Originality/value

Amendments made by LISA editors are important in multi‐ and inter‐disciplinary research, since they tend to clarify certain aspects such as terminology, and suggest that abstracts should not always be considered as substitutes for the original document. From this point‐of‐view, the revision of abstracts can be considered as an important factor in enhancing a database's quality.

Details

Aslib Proceedings, vol. 59 no. 1
Type: Research Article
ISSN: 0001-253X

Keywords

Content available
Book part
Publication date: 17 December 2008

Abstract

Details

Justice
Type: Book
ISBN: 978-1-84855-104-6

Content available
Book part
Publication date: 12 August 2017

Abstract

Details

Advances in Group Processes
Type: Book
ISBN: 978-1-78743-192-8

Article
Publication date: 1 July 2004

Adriana Lombari

179

Abstract

Details

Reference Reviews, vol. 18 no. 5
Type: Research Article
ISSN: 0950-4125

Keywords

Article
Publication date: 17 August 2015

Davide Aloini, Luisa Pellegrini, Valentina Lazzarotti and Raffaella Manzini

The purpose of this study is to shed further light on determinants of the openness degree to give a more conclusive evidence to the research in the field. In particular, the…

1673

Abstract

Purpose

The purpose of this study is to shed further light on determinants of the openness degree to give a more conclusive evidence to the research in the field. In particular, the influence exerted by the technological strategy is still debated, in that evidence on the relationship between the technological strategy and openness is conflicting.

Design/methodology/approach

The authors put forward a structural equation model which enriches the state-of-the-art literature by explicitly testing the interplay among technological strategy, openness (innovatively measured in terms of partner intensity, phase intensity and variety in terms of partners, phases and contents) and innovation performance. Our study relies on data from 415 firms based on a research survey developed in Finland, Italy and Sweden.

Findings

Findings show that openness, if measured in terms of partner intensity and phase intensity, fully mediates the relationship between technological strategy and innovation performance, by suggesting that the effectiveness of a firm’s technologically aggressive behavior is strongly related to the intensification of collaboration with the partners along the innovation funnel. Conversely, openness variety seems to play an opposite role and is influenced differently by partner and phase intensity. This result likely emphasizes how the cost-side of open behavior becomes harder to manage, and thus costly, when it involves too many different types of partners, phases and contents.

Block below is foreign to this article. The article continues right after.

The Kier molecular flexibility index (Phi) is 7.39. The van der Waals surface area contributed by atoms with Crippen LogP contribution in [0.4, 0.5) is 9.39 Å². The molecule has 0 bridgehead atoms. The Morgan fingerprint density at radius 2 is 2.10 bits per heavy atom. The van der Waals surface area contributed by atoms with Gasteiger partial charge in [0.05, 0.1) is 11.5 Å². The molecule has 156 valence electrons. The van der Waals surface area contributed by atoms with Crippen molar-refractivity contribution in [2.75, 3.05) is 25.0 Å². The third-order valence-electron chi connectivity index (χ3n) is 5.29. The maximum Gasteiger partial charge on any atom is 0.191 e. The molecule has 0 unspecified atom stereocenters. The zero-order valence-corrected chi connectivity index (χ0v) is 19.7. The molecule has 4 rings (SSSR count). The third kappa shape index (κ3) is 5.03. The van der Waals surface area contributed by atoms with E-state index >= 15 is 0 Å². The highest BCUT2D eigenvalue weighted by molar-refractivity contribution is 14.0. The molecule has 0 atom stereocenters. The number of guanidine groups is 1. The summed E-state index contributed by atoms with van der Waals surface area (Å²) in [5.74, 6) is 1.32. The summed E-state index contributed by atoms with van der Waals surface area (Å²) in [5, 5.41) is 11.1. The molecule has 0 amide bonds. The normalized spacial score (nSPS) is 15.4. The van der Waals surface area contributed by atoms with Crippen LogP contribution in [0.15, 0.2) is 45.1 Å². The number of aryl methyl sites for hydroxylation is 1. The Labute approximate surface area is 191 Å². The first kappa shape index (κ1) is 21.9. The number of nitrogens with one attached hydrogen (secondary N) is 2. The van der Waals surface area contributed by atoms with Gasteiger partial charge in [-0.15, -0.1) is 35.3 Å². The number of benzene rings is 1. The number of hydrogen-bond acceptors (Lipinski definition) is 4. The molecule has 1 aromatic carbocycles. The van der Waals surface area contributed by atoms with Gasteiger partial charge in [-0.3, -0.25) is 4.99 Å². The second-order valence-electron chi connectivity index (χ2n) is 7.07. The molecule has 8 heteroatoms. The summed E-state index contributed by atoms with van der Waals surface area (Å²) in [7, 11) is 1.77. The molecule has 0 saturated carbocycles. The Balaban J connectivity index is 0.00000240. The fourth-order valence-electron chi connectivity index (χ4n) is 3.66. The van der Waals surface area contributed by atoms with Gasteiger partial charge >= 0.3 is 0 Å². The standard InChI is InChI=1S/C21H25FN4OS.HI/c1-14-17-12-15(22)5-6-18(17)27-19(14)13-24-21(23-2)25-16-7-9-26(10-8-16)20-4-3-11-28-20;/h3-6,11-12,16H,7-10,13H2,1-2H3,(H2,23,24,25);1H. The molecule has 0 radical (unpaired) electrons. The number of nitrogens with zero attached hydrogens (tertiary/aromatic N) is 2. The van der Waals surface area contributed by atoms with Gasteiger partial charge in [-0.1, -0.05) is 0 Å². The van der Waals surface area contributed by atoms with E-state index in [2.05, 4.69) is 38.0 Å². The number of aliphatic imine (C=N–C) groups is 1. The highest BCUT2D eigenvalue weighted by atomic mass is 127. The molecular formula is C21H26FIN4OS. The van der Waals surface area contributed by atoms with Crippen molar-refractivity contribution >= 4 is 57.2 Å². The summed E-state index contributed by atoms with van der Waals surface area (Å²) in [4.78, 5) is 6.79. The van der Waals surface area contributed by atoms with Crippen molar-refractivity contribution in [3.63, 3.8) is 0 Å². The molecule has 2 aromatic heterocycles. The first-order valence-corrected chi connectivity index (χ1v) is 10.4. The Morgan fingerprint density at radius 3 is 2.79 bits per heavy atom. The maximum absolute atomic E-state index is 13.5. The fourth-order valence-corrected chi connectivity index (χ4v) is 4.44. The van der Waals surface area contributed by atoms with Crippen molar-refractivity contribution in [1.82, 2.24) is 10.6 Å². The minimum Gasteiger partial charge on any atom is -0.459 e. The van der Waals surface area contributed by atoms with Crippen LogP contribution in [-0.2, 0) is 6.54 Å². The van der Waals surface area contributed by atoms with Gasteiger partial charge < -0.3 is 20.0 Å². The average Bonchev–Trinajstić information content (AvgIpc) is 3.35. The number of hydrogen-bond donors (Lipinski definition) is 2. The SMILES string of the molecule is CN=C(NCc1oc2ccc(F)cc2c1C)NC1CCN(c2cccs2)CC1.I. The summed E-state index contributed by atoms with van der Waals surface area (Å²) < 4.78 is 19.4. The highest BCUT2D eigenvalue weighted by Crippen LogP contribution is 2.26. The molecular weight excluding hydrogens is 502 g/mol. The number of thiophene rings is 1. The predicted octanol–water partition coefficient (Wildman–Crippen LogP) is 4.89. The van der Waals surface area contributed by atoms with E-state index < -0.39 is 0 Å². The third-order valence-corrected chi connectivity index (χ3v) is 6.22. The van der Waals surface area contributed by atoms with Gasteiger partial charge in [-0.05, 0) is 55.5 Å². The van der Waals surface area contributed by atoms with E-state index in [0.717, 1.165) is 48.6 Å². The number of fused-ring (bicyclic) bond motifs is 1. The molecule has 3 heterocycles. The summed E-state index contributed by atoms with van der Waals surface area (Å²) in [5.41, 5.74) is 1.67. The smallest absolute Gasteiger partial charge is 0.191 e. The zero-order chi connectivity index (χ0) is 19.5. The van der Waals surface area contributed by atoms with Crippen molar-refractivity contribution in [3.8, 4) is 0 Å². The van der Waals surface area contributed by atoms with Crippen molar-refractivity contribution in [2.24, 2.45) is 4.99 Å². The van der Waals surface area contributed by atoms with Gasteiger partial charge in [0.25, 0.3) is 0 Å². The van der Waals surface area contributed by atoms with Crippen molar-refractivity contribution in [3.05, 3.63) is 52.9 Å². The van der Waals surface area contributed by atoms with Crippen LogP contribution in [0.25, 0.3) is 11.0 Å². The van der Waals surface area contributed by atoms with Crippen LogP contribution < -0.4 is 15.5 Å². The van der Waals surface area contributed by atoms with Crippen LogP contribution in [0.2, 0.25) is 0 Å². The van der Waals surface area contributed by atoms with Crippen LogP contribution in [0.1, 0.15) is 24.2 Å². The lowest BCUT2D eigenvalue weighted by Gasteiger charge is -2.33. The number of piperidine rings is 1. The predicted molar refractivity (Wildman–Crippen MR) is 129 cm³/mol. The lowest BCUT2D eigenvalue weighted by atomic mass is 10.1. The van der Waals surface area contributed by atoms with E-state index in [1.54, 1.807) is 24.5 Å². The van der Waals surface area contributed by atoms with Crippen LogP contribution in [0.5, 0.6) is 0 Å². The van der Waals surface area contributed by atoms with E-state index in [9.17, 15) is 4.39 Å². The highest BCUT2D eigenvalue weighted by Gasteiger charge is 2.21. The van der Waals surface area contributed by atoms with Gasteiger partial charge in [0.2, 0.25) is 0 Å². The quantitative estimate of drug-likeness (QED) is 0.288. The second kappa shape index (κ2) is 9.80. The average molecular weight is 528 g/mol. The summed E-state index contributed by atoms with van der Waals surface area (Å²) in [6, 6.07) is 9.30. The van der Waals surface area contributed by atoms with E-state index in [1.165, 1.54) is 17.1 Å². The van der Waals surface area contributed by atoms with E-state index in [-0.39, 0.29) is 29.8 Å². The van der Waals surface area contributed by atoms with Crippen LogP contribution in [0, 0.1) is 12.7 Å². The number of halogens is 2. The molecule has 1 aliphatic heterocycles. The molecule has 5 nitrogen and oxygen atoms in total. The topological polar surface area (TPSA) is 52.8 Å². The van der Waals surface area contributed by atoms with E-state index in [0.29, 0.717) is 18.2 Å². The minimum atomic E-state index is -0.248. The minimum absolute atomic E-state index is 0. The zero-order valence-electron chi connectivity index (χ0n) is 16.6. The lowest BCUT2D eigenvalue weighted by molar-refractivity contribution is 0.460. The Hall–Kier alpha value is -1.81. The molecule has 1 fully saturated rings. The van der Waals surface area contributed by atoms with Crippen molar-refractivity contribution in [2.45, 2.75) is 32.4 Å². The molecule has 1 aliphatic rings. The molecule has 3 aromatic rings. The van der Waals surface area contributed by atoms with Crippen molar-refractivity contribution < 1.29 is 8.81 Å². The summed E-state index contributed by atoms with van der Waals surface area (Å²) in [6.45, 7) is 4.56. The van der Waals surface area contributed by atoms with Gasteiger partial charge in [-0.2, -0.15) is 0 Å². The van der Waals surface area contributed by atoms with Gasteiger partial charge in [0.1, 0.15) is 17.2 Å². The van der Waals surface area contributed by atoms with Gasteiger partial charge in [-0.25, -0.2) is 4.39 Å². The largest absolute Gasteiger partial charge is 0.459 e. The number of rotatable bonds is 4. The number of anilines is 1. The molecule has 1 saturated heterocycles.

Practical implications

Firms that adopt a technologically aggressive strategy are recommended to deeply open their innovation process to foster innovation performance. However, because of the fact that a high level of openness variety could generate some drawbacks, managers should be very careful in the management of different phases, sources and content. Therefore, what clearly emerges is a call to find adequate strategies for effectively managing the collaboration process to avoid the waste of resources and initiatives.

Originality/value

Originality and the value of the paper reside in a more fine-grained definition of the openness concept, which takes into consideration other facets of openness compared to those usually analyzed in the literature, and a powerful statistical model, such as structural equation modeling, offering great advantages and flexibility in matching the theoretical model with the data.

Details

Measuring Business Excellence, vol. 19 no. 3
Type: Research Article
ISSN: 1368-3047

Keywords

Article
Publication date: 1 September 2020

Andrew Voyce and Jerome Carson

The purpose of this paper is to provide an autoethnographic account of the stories of a mental health professional and a mental health survivor.

Abstract

Purpose

The purpose of this paper is to provide an autoethnographic account of the stories of a mental health professional and a mental health survivor.

Design/methodology/approach

Using the autoethnographic approach, the authors provide summaries of their respective psychiatric careers in three parts.

Findings

The authors studied at the same University, Reading. Voyce failed his Politics finals and embarked on a trajectory as a mental patient. Carson graduated in Psychology and trained as a clinical psychologist. The recovery movement brought them together, and they have now established an educational and personal bond.

Research limitations/implications

These are of course only two accounts, yet both authors have played a role in developing the recovery model in Britain. The accounts and story show the benefits of adopting a partnership approach between professional and service user.

Practical implications

Both accounts are recovery journeys in their own way. Both highlight the value of education for recovery.

Social implications

There is no doubt that clinical psychologists are both highly valued and well paid for their expertise. However, the expertise gained through Andrew’s life experience is equally invaluable for today’s mental health professionals to learn from, but perhaps not as well remunerated.

Originality/value

Both accounts stretch back over 45 years and have covered the move from institutional to community care. This paper presents two contrasting perspectives on these changes and the lives of the two people involved.

Details

Mental Health and Social Inclusion, vol. 24 no. 4
Type: Research Article
ISSN: 2042-8308

Keywords